Happy 84th Birthday today to Mort Drucker, one of the art medium’s great caricaturists, whose work for decades upon decades in Mad Magazine has endeared him to millions of fans around the world and set a bar for himself as one of the genres great artists of all-time.
Starting at Mad in the late 1950s and still contributing to the magazine to the present day, what the art of Mort Drucker has brought to that publication is immeasurable. His caricatures are highly distinctive and original and they run the gamut and spectrum of pretty much everyone in any form of entertainment media, be it from Hollywood’s finest and not-so-finest past and present, music titans, sports figures, and television characters. Drucker stands second to possibly only the late Al Hirschfeld, who elevated and pretty much clamped down on the entire caricature style in illustration and became synonymous with it, creating a body of work that lasted over 70 years and was affixed to everything from Broadway Showbills to U.S. postage stamps.
Drucker’s resume also plays out like that, too. He’s done covers for Time Magazine, advertisements, even film posters (like the very memorable American Graffiti film poster done in 1973), but it’s his work with Mad Magazine that remains the absolute stand out, his illustrating of the voluminous amounts of television and film parodies the magazine has done for over six decades now.
The man’s style is instantly recognizable and at once stunning, highly creative, and fascinating. Cartoonish at the core and mired in a sort of reality at the face of it, his caricatures take the most nimble and remembered features of a subject and are flawlessly captured on paper. While the parodies for Mad Magazine he illustrates are equally as memorable and hilarious in the way they are written, one sometimes marvels at just the art involved; many a time a reader simply just looks at the amazingly rendered pictures Drucker has created, doesn’t even read it for the most part, and in extreme wonderment, is dazzled by how spot-on he nails the original source material.
The body of work he’s done for Mad with the film and TV parodies can fill up a small phone book. A semi-short list would include films like Lawrence of Arabia, West Side Story, Midnight Cowboy, Rosemary’s Baby, Chinatown, Patton, The Godfather I, II and III, Jaws I and II, One Flew Over The Cuckoo’s Nest, Dog Day Afternoon, Network, Rocky, Saturday Night Fever, Grease, Superman I and II, The Empire Strikes Back, Apocalypse Now, Raging Bull, Total Recall, Batman, and plenty more, and television shows like Dallas, General Hospital, The Sopranos, Batman, Smallville, The A-Team, Cheers, Star Trek – the list is endless and endless – have all gotten the Drucker treatment.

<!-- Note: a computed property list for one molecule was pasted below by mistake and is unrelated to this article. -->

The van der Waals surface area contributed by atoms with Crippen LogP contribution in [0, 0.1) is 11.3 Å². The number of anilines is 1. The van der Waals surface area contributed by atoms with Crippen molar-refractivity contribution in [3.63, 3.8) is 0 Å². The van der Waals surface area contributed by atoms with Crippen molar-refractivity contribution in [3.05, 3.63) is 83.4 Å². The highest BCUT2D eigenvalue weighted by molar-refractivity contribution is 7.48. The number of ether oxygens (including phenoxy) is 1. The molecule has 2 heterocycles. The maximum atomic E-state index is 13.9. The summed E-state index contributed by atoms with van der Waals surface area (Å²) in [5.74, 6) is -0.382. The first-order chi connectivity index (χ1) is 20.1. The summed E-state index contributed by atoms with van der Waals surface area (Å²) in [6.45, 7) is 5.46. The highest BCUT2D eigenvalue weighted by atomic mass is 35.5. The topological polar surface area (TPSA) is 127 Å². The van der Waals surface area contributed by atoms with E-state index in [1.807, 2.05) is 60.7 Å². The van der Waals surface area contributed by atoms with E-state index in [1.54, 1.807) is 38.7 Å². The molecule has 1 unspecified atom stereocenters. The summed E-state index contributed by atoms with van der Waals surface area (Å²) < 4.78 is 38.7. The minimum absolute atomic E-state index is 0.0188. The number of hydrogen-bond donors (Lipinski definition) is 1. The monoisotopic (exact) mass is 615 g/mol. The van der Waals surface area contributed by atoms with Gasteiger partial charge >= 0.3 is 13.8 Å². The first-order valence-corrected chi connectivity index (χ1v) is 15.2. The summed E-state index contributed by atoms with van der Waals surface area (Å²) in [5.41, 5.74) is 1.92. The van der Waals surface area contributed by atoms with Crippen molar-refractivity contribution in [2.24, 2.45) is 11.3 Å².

In all of those parodies for those aforementioned films and TV shows, he not only captures the subject matter, but he also captures the directorial style, the lighting style, and the way the original films and shows are framed. He even throws in little drawn “easter eggs” throughout his panels, in effect, fun little “catch em’ if you can” humorous renderings that add to the stories and give them even more hysterical punch, examples being family members, or Peanuts characters, fellow Mad employees, tongue-in-cheek product placement, and much more. Drucker’s work through the decades is almost like an illustrated, skewered pop cultural primer, and the quality of the work, especially during the 1960s-1980s, stands among some of the best. And it’s not just in his rendering of people and public life and his re-imagining films and television in a satirical sense, but also in the way he draws still life. Objects as diverse as automobiles or landscapes, skyscrapers, trains, houses, even hands and feet and shoes (Peanuts creator Charles M. Schulz once noted that Drucker draws them terrifically, and that Drucker draws the way everyone would like to draw) are also given the royal Drucker treatment artistically. Ultimately, there’s really nothing that gets by the sharp eye and imagination of Mort Drucker.
His work for the magazine has slowed a bit and he’s loosened his style somewhat in the last decade or so, but he’s still A-list indeed and he still leaves his fans and pretty much anyone who gazes upon his stellar work open mouthed and jaw dropped. Mort Drucker is a rare one of a kind artist in his medium, and like any great influential magnate, most of Drucker’s contemporaries and those who followed him (many getting their start because of the work he has done in Mad Magazine), trumpet him and deservedly give him the respect and honor of the living legend that he rightfully is.
Dust off those old copies of Mad and get blown away all over again at the magnificence and beauty from the works of Mort Drucker. You can also check out MAD’s Greatest Artists: Mort Drucker: Five Decades of His Finest Works. Actor Michael J. Fox said it best about the man back in 1985 on the old Tonight Show hosted by Johnny Carson: When Carson asked Fox when he knew he had “made it” in the industry, Fox replied, without hesitation, “When Mort Drucker drew my head.” Flattery of the highest honor, and so rightfully applied. Happy Birthday, Mort.